🤒 How to look after sick healthcare system
To: Riedia Readers
|January 20, 2023||Sign Up|
Good morning! Today is Friday, January 20th. In today’s Riedia Sweden Morning Digest, we are covering:
✈️ Swedish sustainable aviation fuel, New Zealand’s Prime Minister goodbye, Sweden and Denmark vs. the EU, the Church of England denying marriage to gay couples, and the consequences of a lack of doctors in Sweden.
– Julia Powanda, Viviana Levet, Carlos Lago, and Xuecong Liu
Sweden and Denmark are suing the EU over minimum wages.
Although the EU has emphasized that the Union does not intend to force a system of statutory minimum wages on member states, Sweden and Denmark have warned against such a development.
On October 4, 2022, the new directive on minimum wages was voted on by the EU countries. This decision means that EU member states are asked to introduce clear criteria on how salaries are calculated and updated.
However, this directive goes against the Swedish model, where unions and employers negotiate wages and collective agreements with employees.
Social Democrats and Swedish Democrats vs. the EU
Both the Swedish Democrats and the Social Democrats have demanded that the government back up Denmark's action against the directive in the EU court.
The main concern is that the directive's long-term effects on the Swedish labor market model will act against Sweden's best interests and the autonomy of labor market partners.
by Lars Larsson/TT, Niklas Svahn/TT | edited by Riedia
The situation in Swedish emergency hospitals is serious, and patients are at risk of not receiving adequate attention on time.
The last review of the Inspection for Health and Welfare (IVO) revealed that all 27 hospitals that were audited had a severe lack of staff and care places.
Hence, the National Board of Health and Welfare is now to propose how this shortage can be solved through a national plan for the provision of skills in healthcare.
The government also wants to set up an accident commission to investigate suicides.
Additionally, support for relatives should also be improved.
Every year, approximately 1,200 people kill themselves in Sweden. But according to the government, regulatory changes in recent years have led to fewer cases of suicide reported and followed up.
by Anja Haglund/TT | edited by Riedia
The EU Innovation Fund will back up the Swedish project to produce synthetic sustainable aviation fuel with 80 million euros, which is equivalent to nearly 900 million kronor.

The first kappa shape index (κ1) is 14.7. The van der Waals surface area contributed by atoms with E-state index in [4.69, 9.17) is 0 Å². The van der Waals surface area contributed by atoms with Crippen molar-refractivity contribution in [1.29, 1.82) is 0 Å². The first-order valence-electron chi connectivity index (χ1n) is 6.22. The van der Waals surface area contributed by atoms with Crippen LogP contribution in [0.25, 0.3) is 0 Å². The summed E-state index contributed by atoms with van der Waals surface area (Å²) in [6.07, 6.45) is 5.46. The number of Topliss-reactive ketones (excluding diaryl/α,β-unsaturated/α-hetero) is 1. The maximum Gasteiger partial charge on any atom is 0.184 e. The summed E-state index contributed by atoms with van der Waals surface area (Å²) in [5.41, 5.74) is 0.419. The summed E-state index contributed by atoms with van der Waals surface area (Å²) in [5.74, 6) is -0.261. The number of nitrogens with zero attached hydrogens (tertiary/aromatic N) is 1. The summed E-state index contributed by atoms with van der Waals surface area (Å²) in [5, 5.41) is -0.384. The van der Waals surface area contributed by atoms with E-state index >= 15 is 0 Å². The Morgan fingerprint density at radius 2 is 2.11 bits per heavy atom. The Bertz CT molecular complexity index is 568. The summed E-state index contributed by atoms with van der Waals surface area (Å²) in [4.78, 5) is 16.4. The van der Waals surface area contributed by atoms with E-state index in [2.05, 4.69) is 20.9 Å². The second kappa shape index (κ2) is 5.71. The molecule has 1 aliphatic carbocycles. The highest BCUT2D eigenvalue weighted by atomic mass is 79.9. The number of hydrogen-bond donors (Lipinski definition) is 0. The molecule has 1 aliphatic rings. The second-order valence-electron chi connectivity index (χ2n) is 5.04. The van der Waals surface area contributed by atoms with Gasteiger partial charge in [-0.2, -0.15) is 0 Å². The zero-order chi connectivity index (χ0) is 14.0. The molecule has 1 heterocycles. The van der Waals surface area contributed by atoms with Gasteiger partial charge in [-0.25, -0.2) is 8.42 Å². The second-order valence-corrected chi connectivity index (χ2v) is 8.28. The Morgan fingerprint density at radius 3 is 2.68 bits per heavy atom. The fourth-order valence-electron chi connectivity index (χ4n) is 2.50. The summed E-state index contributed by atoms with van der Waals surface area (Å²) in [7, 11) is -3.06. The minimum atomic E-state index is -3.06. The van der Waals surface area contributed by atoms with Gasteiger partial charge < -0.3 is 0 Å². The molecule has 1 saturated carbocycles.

The parties involved in the project are Vattenfall, Shell, Lanzatech, and SAS as potential fuel users.
According to the parties, this so-called ‘electro fuel’ is produced with fossil-free electricity and in this case, captured carbon dioxide from district heat production.
Waiting for more
The plant which will produce this green aviation fuel will supposedly be able to produce at least 25 percent of SAS's requirements for sustainable aviation fuel by 2030.
However, more information about its features, production, and investments has not yet been revealed.
by TT | edited by Riedia
UN Secretary-General António Guterres departed from the fine language of diplomacy when he attacked oil companies' involvement in the climate crisis and global warming.
In a speech at the World Economic Forum in Davos, Switzerland, Guterres said the companies were "peddling the big lie," referring indirectly to the fact that Exxon Mobil scientists knew about the dangers of fossil fuels back in the 1970s. Guterres shared his frustration with the crowd, “last week we learned that some fossil fuel producers were fully aware that their basic product is baking our planet."
Data on the oil company Exxon Mobil has been published in the prestigious journal Science. According to the journal, the oil company's management chose not to listen to the company's own scientists. Guterres connected Exxon Mobil’s refusal to listen to its own experts to another industry, “just as in the tobacco industry, they have chosen to completely ignore their own research."
by TT | edited by Riedia
What else is happening in Sweden?
⛸️ Warning: Mild weather can bring about deceptively thin ice . If you do decide to go out on the ice there are a few important things to keep in mind: never go out alone, use a throw line, study the area, use ice spikes, and bring a dry change of clothes.